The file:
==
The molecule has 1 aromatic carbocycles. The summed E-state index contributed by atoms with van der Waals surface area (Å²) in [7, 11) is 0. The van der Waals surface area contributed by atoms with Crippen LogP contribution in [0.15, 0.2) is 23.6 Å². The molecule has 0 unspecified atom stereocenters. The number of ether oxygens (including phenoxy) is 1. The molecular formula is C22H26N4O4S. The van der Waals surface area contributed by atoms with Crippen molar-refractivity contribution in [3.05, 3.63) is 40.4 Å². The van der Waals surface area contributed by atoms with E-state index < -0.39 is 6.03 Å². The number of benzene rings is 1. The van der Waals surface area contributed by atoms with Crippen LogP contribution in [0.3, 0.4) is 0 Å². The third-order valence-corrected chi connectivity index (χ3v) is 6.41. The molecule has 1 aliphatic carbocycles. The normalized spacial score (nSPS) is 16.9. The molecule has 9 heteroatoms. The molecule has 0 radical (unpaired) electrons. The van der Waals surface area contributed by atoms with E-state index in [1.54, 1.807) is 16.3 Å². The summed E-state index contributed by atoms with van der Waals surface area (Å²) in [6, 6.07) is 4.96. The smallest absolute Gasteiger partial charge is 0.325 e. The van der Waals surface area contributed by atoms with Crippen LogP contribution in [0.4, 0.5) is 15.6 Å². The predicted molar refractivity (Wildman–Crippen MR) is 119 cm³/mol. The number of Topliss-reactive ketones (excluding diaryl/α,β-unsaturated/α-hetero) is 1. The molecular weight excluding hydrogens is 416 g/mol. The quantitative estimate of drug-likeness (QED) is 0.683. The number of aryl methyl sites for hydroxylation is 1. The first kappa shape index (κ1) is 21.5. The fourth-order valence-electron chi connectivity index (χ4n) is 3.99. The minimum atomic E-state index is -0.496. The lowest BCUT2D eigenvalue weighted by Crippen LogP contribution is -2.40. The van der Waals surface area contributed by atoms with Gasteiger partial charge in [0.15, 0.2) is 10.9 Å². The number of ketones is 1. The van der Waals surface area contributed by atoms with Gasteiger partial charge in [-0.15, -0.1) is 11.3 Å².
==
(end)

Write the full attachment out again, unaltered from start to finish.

The molecule has 1 aromatic carbocycles. The summed E-state index contributed by atoms with van der Waals surface area (Å²) in [7, 11) is 0. The van der Waals surface area contributed by atoms with Crippen LogP contribution in [0.15, 0.2) is 23.6 Å². The molecule has 0 unspecified atom stereocenters. The number of ether oxygens (including phenoxy) is 1. The molecular formula is C22H26N4O4S. The van der Waals surface area contributed by atoms with Crippen molar-refractivity contribution in [3.05, 3.63) is 40.4 Å². The van der Waals surface area contributed by atoms with E-state index < -0.39 is 6.03 Å². The number of benzene rings is 1. The van der Waals surface area contributed by atoms with Crippen LogP contribution in [0.3, 0.4) is 0 Å². The third-order valence-corrected chi connectivity index (χ3v) is 6.41. The molecule has 1 aliphatic carbocycles. The normalized spacial score (nSPS) is 16.9. The molecule has 9 heteroatoms. The molecule has 0 radical (unpaired) electrons. The van der Waals surface area contributed by atoms with E-state index in [1.54, 1.807) is 16.3 Å². The summed E-state index contributed by atoms with van der Waals surface area (Å²) in [6, 6.07) is 4.96. The smallest absolute Gasteiger partial charge is 0.325 e. The van der Waals surface area contributed by atoms with Crippen LogP contribution in [0.4, 0.5) is 15.6 Å². The predicted molar refractivity (Wildman–Crippen MR) is 119 cm³/mol. The number of Topliss-reactive ketones (excluding diaryl/α,β-unsaturated/α-hetero) is 1. The molecular weight excluding hydrogens is 416 g/mol. The quantitative estimate of drug-likeness (QED) is 0.683. The number of aryl methyl sites for hydroxylation is 1. The first kappa shape index (κ1) is 21.5. The fourth-order valence-electron chi connectivity index (χ4n) is 3.99. The minimum atomic E-state index is -0.496. The lowest BCUT2D eigenvalue weighted by Crippen LogP contribution is -2.40. The van der Waals surface area contributed by atoms with Gasteiger partial charge in [0.15, 0.2) is 10.9 Å². The number of ketones is 1. The van der Waals surface area contributed by atoms with Gasteiger partial charge in [-0.15, -0.1) is 11.3 Å².